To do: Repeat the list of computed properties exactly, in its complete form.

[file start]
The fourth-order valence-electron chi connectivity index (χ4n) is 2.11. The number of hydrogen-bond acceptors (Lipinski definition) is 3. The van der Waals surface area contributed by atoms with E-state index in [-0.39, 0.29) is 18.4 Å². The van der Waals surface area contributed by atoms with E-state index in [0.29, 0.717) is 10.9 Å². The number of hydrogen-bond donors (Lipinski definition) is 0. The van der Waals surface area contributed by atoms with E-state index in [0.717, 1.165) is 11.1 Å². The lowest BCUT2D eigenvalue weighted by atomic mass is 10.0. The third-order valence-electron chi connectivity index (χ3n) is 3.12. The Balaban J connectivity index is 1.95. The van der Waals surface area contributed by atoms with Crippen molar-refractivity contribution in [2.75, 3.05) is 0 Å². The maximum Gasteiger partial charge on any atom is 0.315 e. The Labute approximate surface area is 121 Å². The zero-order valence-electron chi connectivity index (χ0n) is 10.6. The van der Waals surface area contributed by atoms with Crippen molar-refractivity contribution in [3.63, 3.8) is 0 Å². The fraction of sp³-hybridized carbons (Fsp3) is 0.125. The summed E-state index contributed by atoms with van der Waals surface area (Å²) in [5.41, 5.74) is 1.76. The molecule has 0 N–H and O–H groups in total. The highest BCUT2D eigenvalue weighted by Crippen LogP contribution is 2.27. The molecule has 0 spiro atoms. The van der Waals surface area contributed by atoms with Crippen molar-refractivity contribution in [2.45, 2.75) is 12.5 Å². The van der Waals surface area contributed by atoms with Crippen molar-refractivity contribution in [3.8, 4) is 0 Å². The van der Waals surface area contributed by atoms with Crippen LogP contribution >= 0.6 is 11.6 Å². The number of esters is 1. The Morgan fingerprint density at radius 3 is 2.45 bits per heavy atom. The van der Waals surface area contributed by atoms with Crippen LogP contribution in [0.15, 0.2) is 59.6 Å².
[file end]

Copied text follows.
The fourth-order valence-electron chi connectivity index (χ4n) is 2.11. The number of hydrogen-bond acceptors (Lipinski definition) is 3. The van der Waals surface area contributed by atoms with E-state index in [-0.39, 0.29) is 18.4 Å². The van der Waals surface area contributed by atoms with E-state index in [0.29, 0.717) is 10.9 Å². The number of hydrogen-bond donors (Lipinski definition) is 0. The van der Waals surface area contributed by atoms with E-state index in [0.717, 1.165) is 11.1 Å². The lowest BCUT2D eigenvalue weighted by atomic mass is 10.0. The third-order valence-electron chi connectivity index (χ3n) is 3.12. The Balaban J connectivity index is 1.95. The van der Waals surface area contributed by atoms with Crippen molar-refractivity contribution in [2.75, 3.05) is 0 Å². The maximum Gasteiger partial charge on any atom is 0.315 e. The Labute approximate surface area is 121 Å². The zero-order valence-electron chi connectivity index (χ0n) is 10.6. The van der Waals surface area contributed by atoms with Crippen molar-refractivity contribution in [3.63, 3.8) is 0 Å². The fraction of sp³-hybridized carbons (Fsp3) is 0.125. The summed E-state index contributed by atoms with van der Waals surface area (Å²) in [5.41, 5.74) is 1.76. The molecule has 0 N–H and O–H groups in total. The highest BCUT2D eigenvalue weighted by Crippen LogP contribution is 2.27. The molecule has 0 spiro atoms. The van der Waals surface area contributed by atoms with Crippen molar-refractivity contribution in [2.45, 2.75) is 12.5 Å². The van der Waals surface area contributed by atoms with Crippen molar-refractivity contribution in [3.8, 4) is 0 Å². The van der Waals surface area contributed by atoms with Crippen LogP contribution >= 0.6 is 11.6 Å². The number of esters is 1. The Morgan fingerprint density at radius 3 is 2.45 bits per heavy atom. The van der Waals surface area contributed by atoms with Crippen LogP contribution in [0.15, 0.2) is 59.6 Å².